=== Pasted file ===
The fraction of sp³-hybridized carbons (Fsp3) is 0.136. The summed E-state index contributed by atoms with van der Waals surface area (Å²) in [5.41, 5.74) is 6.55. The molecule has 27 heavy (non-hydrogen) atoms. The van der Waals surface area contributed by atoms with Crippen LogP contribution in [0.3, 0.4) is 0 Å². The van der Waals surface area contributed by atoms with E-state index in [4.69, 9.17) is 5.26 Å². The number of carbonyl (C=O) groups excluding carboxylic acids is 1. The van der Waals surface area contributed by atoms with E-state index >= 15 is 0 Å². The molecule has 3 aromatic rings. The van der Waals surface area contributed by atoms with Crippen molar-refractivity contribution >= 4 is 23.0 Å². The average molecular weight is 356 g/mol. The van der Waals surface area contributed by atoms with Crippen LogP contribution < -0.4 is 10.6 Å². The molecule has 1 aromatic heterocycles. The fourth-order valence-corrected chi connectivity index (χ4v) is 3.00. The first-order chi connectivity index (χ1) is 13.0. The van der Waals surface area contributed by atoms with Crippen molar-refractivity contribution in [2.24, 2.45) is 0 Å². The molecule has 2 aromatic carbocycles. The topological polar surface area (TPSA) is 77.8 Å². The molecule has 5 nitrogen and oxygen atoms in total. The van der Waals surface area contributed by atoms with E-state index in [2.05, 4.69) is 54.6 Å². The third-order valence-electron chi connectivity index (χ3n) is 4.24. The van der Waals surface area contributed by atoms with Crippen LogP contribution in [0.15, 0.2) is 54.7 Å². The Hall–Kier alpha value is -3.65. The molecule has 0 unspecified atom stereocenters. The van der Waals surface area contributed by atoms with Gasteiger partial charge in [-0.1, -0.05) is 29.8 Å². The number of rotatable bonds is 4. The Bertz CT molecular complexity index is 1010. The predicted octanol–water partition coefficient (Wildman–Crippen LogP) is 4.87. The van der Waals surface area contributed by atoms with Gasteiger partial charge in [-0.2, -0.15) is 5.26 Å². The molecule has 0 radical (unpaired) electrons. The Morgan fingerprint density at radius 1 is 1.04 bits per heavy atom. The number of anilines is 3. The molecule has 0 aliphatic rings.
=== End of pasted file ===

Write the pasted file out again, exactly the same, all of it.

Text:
The fraction of sp³-hybridized carbons (Fsp3) is 0.136. The summed E-state index contributed by atoms with van der Waals surface area (Å²) in [5.41, 5.74) is 6.55. The molecule has 27 heavy (non-hydrogen) atoms. The van der Waals surface area contributed by atoms with Crippen LogP contribution in [0.3, 0.4) is 0 Å². The van der Waals surface area contributed by atoms with E-state index in [4.69, 9.17) is 5.26 Å². The number of carbonyl (C=O) groups excluding carboxylic acids is 1. The van der Waals surface area contributed by atoms with E-state index >= 15 is 0 Å². The molecule has 3 aromatic rings. The van der Waals surface area contributed by atoms with Crippen molar-refractivity contribution >= 4 is 23.0 Å². The average molecular weight is 356 g/mol. The van der Waals surface area contributed by atoms with Crippen LogP contribution < -0.4 is 10.6 Å². The molecule has 1 aromatic heterocycles. The fourth-order valence-corrected chi connectivity index (χ4v) is 3.00. The first-order chi connectivity index (χ1) is 13.0. The van der Waals surface area contributed by atoms with Crippen molar-refractivity contribution in [2.24, 2.45) is 0 Å². The molecule has 2 aromatic carbocycles. The topological polar surface area (TPSA) is 77.8 Å². The molecule has 5 nitrogen and oxygen atoms in total. The van der Waals surface area contributed by atoms with E-state index in [2.05, 4.69) is 54.6 Å². The third-order valence-electron chi connectivity index (χ3n) is 4.24. The van der Waals surface area contributed by atoms with Crippen LogP contribution in [0.15, 0.2) is 54.7 Å². The Hall–Kier alpha value is -3.65. The molecule has 0 unspecified atom stereocenters. The van der Waals surface area contributed by atoms with Gasteiger partial charge in [-0.1, -0.05) is 29.8 Å². The number of rotatable bonds is 4. The Bertz CT molecular complexity index is 1010. The predicted octanol–water partition coefficient (Wildman–Crippen LogP) is 4.87. The van der Waals surface area contributed by atoms with Gasteiger partial charge in [-0.2, -0.15) is 5.26 Å². The molecule has 0 radical (unpaired) electrons. The Morgan fingerprint density at radius 1 is 1.04 bits per heavy atom. The number of anilines is 3. The molecule has 0 aliphatic rings.